Inside Appalachia tells the stories of our people, and how they live today. The show is an audio tour of our rich history, food, music and culture.
Have a question or want to share your story? Send us an email at InsideAppalachia@wvpublic.org.
- Watch Inside Appalachia videos
- View stories from the Folkways Reporting Project
- Inside Appalachia Podcast - Subscribe on Apple Podcasts, Stitcher, Spotify, or SoundCloud.
- Allegheny Mountain Radio – WVMR 1370 AM Frost, W.Va.; WNMP 88.5 FM Marlinton, W.Va.; WVLS 89.7 FM Monterey, Va.; WVMR 91.9 FM Hillsboro, W.Va.; Radio Durbin 103.5 FM; WCHG 107.1 FM Hot Springs, Va. - Saturday 7 a.m.
- WETS, 89.5 FM, Johnson City, Tennessee - Sunday 6 p.m.
- Morehead State Public Radio - WMKY 90.3 FM in Morehead, Kentucky, Saturday 6 a.m. and Sunday 11 a.m.
- Appalshop Mountain Community Radio - WMMT 88.7 FM in Whitesburg, Kentucky - Sunday 11 a.m. & Tuesday 6 p.m.
- WEKU 88.9 FM Eastern Kentucky University, Richmond, Kentucky - Saturday 6 a.m. and Sunday 7 p.m.
- WSHC 89.7, Shepherd University, Shepherdstown, West Virginia - Sunday 9 a.m.
- WUOT-2, 91.9 FM, Knoxville, Tennessee - Tuesday 7 p.m.
- WVCU 97.7 FM, Concord University, Athens, West Virginia - Wednesday 5 p.m.
- West Virginia Public Broadcasting - Sunday at 7 a.m. and 6 p.m.
- WMOV 106.7 FM, Ravenswood, West Virginia - Saturday at 8:00 a.m.
Lots of rural communities in Appalachia also have unsafe drinking water. This week on Inside Appalachia, we’ll hear from people in Appalachia who are trying to bring clean drinking water to their friends and neighbors. President Joe Biden’s “American Jobs Plan” includes billions of dollars that would go to fixing water systems, but will it be enough to fix the underlying issues? And will it make a difference in the lives of the poorest, most vulnerable people?
This week's episode of Inside Appalachia is a mix of rich storytelling and cross-cultural collaborations. What happens when a musician from Belarus gets together with Appalachian folk musicians? And we’ll talk with Affrilachian writer Crystal Wilkinson, who has just been named Kentucky’s Poet Laureate.
We have a packed episode of Inside Appalachia this week, stuffed with stories of family strife and struggle, revolutionary artists fighting against stereotypes, legendary lawbreakers, matriarchal moonshiners and the badmen of one of Appalachia’s biggest battles — the Baldwin-Felts detectives.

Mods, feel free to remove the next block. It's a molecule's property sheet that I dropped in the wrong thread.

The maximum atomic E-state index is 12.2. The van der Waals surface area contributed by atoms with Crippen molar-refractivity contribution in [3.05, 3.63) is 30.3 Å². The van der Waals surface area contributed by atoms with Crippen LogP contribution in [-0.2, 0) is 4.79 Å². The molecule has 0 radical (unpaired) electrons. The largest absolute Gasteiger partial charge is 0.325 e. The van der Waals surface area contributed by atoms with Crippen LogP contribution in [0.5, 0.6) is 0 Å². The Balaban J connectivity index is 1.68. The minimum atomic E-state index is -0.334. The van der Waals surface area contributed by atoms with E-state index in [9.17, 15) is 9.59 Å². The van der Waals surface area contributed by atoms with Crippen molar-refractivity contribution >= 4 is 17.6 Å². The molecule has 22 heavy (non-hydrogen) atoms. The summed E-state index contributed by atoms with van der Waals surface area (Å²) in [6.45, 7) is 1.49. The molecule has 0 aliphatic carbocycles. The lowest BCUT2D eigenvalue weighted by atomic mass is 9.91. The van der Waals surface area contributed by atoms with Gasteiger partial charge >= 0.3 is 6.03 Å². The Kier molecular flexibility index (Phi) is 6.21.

Crystal Wilkinson is Kentucky’s new poet laureate, the first Black woman to have this title in the state. She recently spoke with Inside Appalachia’s co-host Caitlin Tan. Wilkinson began by reading a poem that is an ode to tobacco and her grandfather. The poem is featured in her soon-to-be-released collection of poems, ‘Perfect Black.’
Last year, West Virginia’s New River Gorge became the state’s first national park and the 63rd in the nation.It’s just a one word change -- but those who fought for the new designation say it could make all the difference for the local tourism economy.
Recycling Never Sounded So Good: Appalachian Luthiers Turn Cardboard And Tin Cans Into Musical InstrumentsAs part of our Inside Appalachia Folkways series, reporter Rachel Moore spoke to two instrument makers in Western North Carolina who are carrying on the DIY instrument legacy.
Appalachia has had hundreds of years of connection to Wales -- people have been immigrating back-and-forth between the two regions since the late 1600s.Our Inside Appalachia team has continued this through its Folkways program, by connecting teenage students in both Wales and West Virginia.
Four new journalists, folklorists and a chief editor are teaming up with several returning Inside Appalachia Folkways Reporting Corps members to share even more fascinating stories that explore the region's rich cultural heritage and help break Appalachian stereotypes.
Shaun Slifer’s 'So Much to Be Angry About' Explores 1960s Appalachian Radicalism And Its Use Of A DIY PressShaun Slifer's 'So Much to Be Angry About' explores the history of the Appalachian Movement Press, a DIY zine that began in the 1960s.
The real estate market across the country is hot right now, even in parts of Appalachia that have lagged behind trendier destinations. Some of these new homebuyers are looking for a refuge during the pandemic. But this trend is putting pressure on the housing market here, making it more expensive for people in some parts of Appalachia to buy a home.